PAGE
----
October 21st is Reptile Awareness Day, a day to promote conservation and appreciation of the phenomenal world of reptiles. Through educational outreach efforts, truth and understanding of these fascinating animals can be spread. In the name of education, we will use this day to encourage more appreciation for these wonderful animals.
As a group, reptiles are poorly understood by much of the public. Myths and urban legends often ascribe aggressive, malicious, and even supernatural abilities to these animals, reinforcing them as sources of revulsion and fear. Those familiar with reptiles know well that such negative associations are as false as they are unjustified. Nonetheless, it can be difficult to convince people that these animals are both in need of and worth conserving.
Modern zoos do invaluable work in this direction, but often, the interactive educational programs offered to schools, libraries, and other informative outreach events by private animal keepers are the most effective in changing minds. These programs often spark lasting, significant interest in reptiles. Such programs inspire children to become tomorrow’s veterinarians, zookeepers, biologists, and conservationists. People will conserve what they love, and these interactive programs, providing reptile admiration, will ensure ongoing conservation efforts for reptiles.
Due to the increased reverence and understanding of these exceptional animals, reptile pets are not uncommon. They are increasingly popular, now being kept in 5% of U.S. households (roughly 1 in 20), and fitting well with a number of modern lifestyles. Many pet reptiles have needs that are much easier to meet than more commonly kept pets. While the physical and emotional health benefits associated with pet ownership are becoming more well-known, reptile pets are also helping to make those benefits more accessible to people with allergies, in urban settings, or very busy schedules – people who would not otherwise be able to benefit from having a pet.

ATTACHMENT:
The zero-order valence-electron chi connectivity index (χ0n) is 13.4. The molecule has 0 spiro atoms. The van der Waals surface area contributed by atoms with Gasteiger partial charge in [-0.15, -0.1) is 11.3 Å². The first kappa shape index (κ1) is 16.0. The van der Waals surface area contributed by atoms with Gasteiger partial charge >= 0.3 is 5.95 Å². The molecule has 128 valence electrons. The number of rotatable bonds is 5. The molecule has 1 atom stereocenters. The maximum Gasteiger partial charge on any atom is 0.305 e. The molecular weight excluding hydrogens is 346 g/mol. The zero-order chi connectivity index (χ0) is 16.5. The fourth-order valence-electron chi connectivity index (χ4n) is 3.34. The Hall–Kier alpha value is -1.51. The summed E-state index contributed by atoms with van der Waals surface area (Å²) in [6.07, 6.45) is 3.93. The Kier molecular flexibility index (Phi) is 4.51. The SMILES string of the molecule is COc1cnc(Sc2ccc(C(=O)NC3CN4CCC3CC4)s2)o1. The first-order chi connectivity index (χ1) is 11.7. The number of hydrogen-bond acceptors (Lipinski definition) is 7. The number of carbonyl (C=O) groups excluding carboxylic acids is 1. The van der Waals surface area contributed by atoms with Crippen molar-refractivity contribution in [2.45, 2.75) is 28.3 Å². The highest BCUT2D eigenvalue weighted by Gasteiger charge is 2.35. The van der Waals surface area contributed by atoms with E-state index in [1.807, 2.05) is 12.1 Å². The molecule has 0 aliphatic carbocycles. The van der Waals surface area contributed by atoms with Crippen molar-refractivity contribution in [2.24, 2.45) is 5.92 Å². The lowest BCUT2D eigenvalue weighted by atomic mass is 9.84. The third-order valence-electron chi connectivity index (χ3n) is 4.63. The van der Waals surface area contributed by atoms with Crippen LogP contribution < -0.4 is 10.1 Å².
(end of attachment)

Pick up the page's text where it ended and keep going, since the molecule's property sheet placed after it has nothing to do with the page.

Some would argue that reptiles are associated with a risk of disease for people, however, this risk is in fact very similar to, or even slightly less than that encountered from the more mainstream pets, and even other people. Disease transmission from pet reptiles is easily prevented with good hygiene practices. These practices include keeping the reptile’s cage clean, washing hands after handling reptiles, not eating while holding reptiles, and not putting reptiles near your mouth, your food, or any place where you prepare meals.
Any pet should be seen as a major responsibility, requiring species-appropriate care for its entire life – and many reptile species are long-lived! Exactly what appropriate care consists of can vary widely, and should be carefully researched before bringing any pet home, reptile or otherwise.
When we do right by the animals under our care, we help promote others’ appreciation of them. It is not just our pets who benefit, but the people who interact with them, and conservation efforts for wild reptiles and their associated ecosystems as well. This is part of why USARK – United States Association of Reptile Keepers works to prevent misinformed legislation and government overreach; the benefits associated with reptiles kept under human care are far-reaching and multi-layered.
If you already love reptiles, please share your adoration. If you think they are slimy (reptiles are not slimy) and you do not like them “just because,” please take some time to learn about these incredible animals to overcome your fears, and even clear up some misconceptions. Reptiles are remarkable animals and we want everyone to know it. Have a great reptile Awareness Day!
If you want more reptile appreciation, you can find plenty of educational posts and fantastic photos on our Facebook page at www.facebook.com/UnitedStatesAssociationOfReptileKeepers and Instagram (@usark_official).
Relevant Links on Responsible Herpetoculture
Click here for expanded thoughts on ethical herpetoculture: http://www.usark.org/…/expanded-keepers-and-breeders…